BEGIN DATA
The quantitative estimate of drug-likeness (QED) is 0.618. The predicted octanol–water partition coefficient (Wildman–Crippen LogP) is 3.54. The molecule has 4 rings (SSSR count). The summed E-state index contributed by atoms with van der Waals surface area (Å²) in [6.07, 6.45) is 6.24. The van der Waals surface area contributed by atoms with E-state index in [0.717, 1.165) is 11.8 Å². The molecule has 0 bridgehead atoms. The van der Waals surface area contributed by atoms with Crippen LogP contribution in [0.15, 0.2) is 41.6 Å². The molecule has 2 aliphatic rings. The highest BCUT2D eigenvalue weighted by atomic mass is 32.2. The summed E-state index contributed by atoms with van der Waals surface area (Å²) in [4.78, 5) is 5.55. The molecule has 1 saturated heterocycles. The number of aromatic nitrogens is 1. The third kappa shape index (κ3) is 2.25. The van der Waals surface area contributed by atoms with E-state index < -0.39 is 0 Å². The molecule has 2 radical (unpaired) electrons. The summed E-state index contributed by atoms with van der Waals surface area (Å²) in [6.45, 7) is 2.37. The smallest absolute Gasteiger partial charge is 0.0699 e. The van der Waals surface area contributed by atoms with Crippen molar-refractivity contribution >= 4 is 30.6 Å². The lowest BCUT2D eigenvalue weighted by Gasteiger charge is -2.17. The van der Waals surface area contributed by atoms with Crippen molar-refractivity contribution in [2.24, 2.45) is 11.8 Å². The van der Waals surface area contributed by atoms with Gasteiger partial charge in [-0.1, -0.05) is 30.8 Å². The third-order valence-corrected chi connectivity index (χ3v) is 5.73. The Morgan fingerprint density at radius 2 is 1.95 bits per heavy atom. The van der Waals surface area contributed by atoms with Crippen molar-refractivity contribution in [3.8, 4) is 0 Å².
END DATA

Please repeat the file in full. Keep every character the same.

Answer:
The quantitative estimate of drug-likeness (QED) is 0.618. The predicted octanol–water partition coefficient (Wildman–Crippen LogP) is 3.54. The molecule has 4 rings (SSSR count). The summed E-state index contributed by atoms with van der Waals surface area (Å²) in [6.07, 6.45) is 6.24. The van der Waals surface area contributed by atoms with E-state index in [0.717, 1.165) is 11.8 Å². The molecule has 0 bridgehead atoms. The van der Waals surface area contributed by atoms with Crippen LogP contribution in [0.15, 0.2) is 41.6 Å². The molecule has 2 aliphatic rings. The highest BCUT2D eigenvalue weighted by atomic mass is 32.2. The summed E-state index contributed by atoms with van der Waals surface area (Å²) in [4.78, 5) is 5.55. The molecule has 1 saturated heterocycles. The number of aromatic nitrogens is 1. The third kappa shape index (κ3) is 2.25. The van der Waals surface area contributed by atoms with E-state index < -0.39 is 0 Å². The molecule has 2 radical (unpaired) electrons. The summed E-state index contributed by atoms with van der Waals surface area (Å²) in [6.45, 7) is 2.37. The smallest absolute Gasteiger partial charge is 0.0699 e. The van der Waals surface area contributed by atoms with Crippen molar-refractivity contribution >= 4 is 30.6 Å². The lowest BCUT2D eigenvalue weighted by Gasteiger charge is -2.17. The van der Waals surface area contributed by atoms with Crippen molar-refractivity contribution in [2.24, 2.45) is 11.8 Å². The van der Waals surface area contributed by atoms with Gasteiger partial charge in [-0.1, -0.05) is 30.8 Å². The third-order valence-corrected chi connectivity index (χ3v) is 5.73. The Morgan fingerprint density at radius 2 is 1.95 bits per heavy atom. The van der Waals surface area contributed by atoms with Crippen molar-refractivity contribution in [3.8, 4) is 0 Å².